Beech Bottom Dyke is a striking mile long Iron Age earthwork, linked to Shakespeare’s King Cymbeline, and set in an ancient area of commons called “Bernards Heath”. It is unpublicised and lacks interpretation – except for this guided walk.
This walk forms one of St Albans Heritage Open Days events and will take place on Sunday, 9th September 2018. More details can be found here
The local 19th century water colourist Henry Buckingham depicted this scene at Beech Bottom Dyke in 1859 when rifle training was given. At that time there was a threat of a possible invasion from France.
(by kind permission of St Albans Museum).
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If you’ve walked along the narrow path between the Lower Field and the Heathlands School gate you’ll be aware of several short stumps which were a trip hazard. No more – we have now removed them.
The first Friends of Bernards Heath Tree Walk on Sunday 1st July was led by Roger Miles and as you can see from the photo attracted a group of over 20 people. Read more ›
If you have a garden, then you’re probably getting anxious about the lack of rain – well the Heath could do with rain too. Just one look at the grass tells all. We record rainfall and temperature very close to the Heath and the table above shows that only 1 mm fell during the month of June. There was a similar rainfall of just 1.5 mm in April last year.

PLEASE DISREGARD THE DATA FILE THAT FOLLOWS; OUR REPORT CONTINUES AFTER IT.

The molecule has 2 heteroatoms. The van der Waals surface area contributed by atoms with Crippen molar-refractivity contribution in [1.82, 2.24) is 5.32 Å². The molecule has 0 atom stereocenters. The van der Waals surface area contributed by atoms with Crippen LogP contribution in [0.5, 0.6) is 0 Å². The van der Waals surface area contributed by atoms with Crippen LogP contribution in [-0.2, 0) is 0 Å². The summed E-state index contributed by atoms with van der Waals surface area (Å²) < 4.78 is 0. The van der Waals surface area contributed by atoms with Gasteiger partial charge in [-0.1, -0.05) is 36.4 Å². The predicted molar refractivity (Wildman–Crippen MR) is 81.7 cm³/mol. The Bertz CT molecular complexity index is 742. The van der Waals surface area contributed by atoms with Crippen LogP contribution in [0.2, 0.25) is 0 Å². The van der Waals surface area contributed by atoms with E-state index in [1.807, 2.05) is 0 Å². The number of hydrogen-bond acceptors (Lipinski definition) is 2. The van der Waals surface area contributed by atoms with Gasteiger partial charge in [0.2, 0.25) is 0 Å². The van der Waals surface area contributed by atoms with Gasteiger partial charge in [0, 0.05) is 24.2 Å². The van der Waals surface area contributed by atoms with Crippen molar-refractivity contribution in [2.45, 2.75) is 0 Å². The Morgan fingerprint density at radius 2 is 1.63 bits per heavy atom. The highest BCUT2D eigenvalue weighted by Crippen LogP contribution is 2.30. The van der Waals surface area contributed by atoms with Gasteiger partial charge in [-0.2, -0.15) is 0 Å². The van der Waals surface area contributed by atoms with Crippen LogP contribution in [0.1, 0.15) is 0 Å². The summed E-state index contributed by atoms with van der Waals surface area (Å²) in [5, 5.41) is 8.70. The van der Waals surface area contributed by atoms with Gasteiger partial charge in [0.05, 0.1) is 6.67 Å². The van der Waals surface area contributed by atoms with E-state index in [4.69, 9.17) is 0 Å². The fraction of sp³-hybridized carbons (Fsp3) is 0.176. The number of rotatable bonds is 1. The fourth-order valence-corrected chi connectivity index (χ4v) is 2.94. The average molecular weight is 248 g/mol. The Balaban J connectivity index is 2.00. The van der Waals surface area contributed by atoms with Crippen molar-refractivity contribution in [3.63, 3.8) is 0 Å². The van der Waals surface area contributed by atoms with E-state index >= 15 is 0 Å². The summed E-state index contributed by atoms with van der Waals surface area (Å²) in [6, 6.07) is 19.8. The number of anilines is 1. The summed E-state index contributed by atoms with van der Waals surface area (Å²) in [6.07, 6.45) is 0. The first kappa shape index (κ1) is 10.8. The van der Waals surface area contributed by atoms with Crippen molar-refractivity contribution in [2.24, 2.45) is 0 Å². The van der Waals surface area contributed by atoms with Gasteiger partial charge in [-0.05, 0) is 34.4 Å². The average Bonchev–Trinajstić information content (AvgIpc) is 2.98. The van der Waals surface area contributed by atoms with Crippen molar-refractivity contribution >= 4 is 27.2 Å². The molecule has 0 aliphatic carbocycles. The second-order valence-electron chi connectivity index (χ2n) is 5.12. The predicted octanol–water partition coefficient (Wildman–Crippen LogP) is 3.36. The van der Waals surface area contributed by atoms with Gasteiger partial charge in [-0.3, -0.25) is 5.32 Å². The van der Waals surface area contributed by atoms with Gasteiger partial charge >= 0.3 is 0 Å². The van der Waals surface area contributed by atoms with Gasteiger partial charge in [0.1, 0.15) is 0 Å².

There has been something of a spate of abandoned bikes on the Heath of late and this one was dumped on the Lower Field sometime last night, 1st July. The gear change cable is broken.
Took this photo about 04.00 Friday morning, 15th June. The two young Foxes sitting together passing the time. By the time l stopped they had spotted me but still a good picture. Thanks: Dave McCormack
If you use the internet on a regular basis, you’ve have probably had many emails about the new General Data Protection Regulations, GDPR. It gives a glimpse into the number of places data is held on us.
The data we keep about FoBH members is simply limited to names and contact details so that we can keep you aware of what’s going on and what we do with your subscription payments.
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Bluebells are coming into flower over the Heath now as you may have noticed.
Why not visit Beech Bottom Dyke for the best collections, where native bluebells, rather than the Spanish variety, proliferate. The native flowers also have a wonderful smell.
These attractive painted stones have appeared on the Heath. Can you find them?